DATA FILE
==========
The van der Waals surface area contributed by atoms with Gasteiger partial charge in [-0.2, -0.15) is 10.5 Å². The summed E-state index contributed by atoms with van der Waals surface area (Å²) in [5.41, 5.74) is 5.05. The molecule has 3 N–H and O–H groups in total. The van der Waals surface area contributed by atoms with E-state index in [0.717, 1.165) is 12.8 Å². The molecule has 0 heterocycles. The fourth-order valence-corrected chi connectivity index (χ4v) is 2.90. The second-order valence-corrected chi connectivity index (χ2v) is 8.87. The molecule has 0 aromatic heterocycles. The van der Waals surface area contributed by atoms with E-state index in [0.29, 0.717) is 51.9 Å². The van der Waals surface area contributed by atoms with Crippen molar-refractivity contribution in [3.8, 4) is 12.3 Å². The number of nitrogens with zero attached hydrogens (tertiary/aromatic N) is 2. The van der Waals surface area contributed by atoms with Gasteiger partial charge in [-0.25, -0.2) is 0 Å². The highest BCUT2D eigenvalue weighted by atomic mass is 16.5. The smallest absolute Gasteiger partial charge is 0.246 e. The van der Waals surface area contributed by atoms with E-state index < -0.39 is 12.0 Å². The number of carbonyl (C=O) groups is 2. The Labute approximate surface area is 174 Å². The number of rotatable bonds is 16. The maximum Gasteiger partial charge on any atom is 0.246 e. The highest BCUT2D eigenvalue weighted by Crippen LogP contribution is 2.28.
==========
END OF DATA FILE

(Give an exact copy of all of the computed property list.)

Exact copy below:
The van der Waals surface area contributed by atoms with Gasteiger partial charge in [-0.2, -0.15) is 10.5 Å². The summed E-state index contributed by atoms with van der Waals surface area (Å²) in [5.41, 5.74) is 5.05. The molecule has 3 N–H and O–H groups in total. The van der Waals surface area contributed by atoms with E-state index in [0.717, 1.165) is 12.8 Å². The molecule has 0 heterocycles. The fourth-order valence-corrected chi connectivity index (χ4v) is 2.90. The second-order valence-corrected chi connectivity index (χ2v) is 8.87. The molecule has 0 aromatic heterocycles. The van der Waals surface area contributed by atoms with E-state index in [0.29, 0.717) is 51.9 Å². The van der Waals surface area contributed by atoms with Crippen molar-refractivity contribution in [3.8, 4) is 12.3 Å². The number of nitrogens with zero attached hydrogens (tertiary/aromatic N) is 2. The van der Waals surface area contributed by atoms with Gasteiger partial charge in [-0.25, -0.2) is 0 Å². The highest BCUT2D eigenvalue weighted by atomic mass is 16.5. The smallest absolute Gasteiger partial charge is 0.246 e. The van der Waals surface area contributed by atoms with E-state index < -0.39 is 12.0 Å². The number of carbonyl (C=O) groups is 2. The Labute approximate surface area is 174 Å². The number of rotatable bonds is 16. The maximum Gasteiger partial charge on any atom is 0.246 e. The highest BCUT2D eigenvalue weighted by Crippen LogP contribution is 2.28.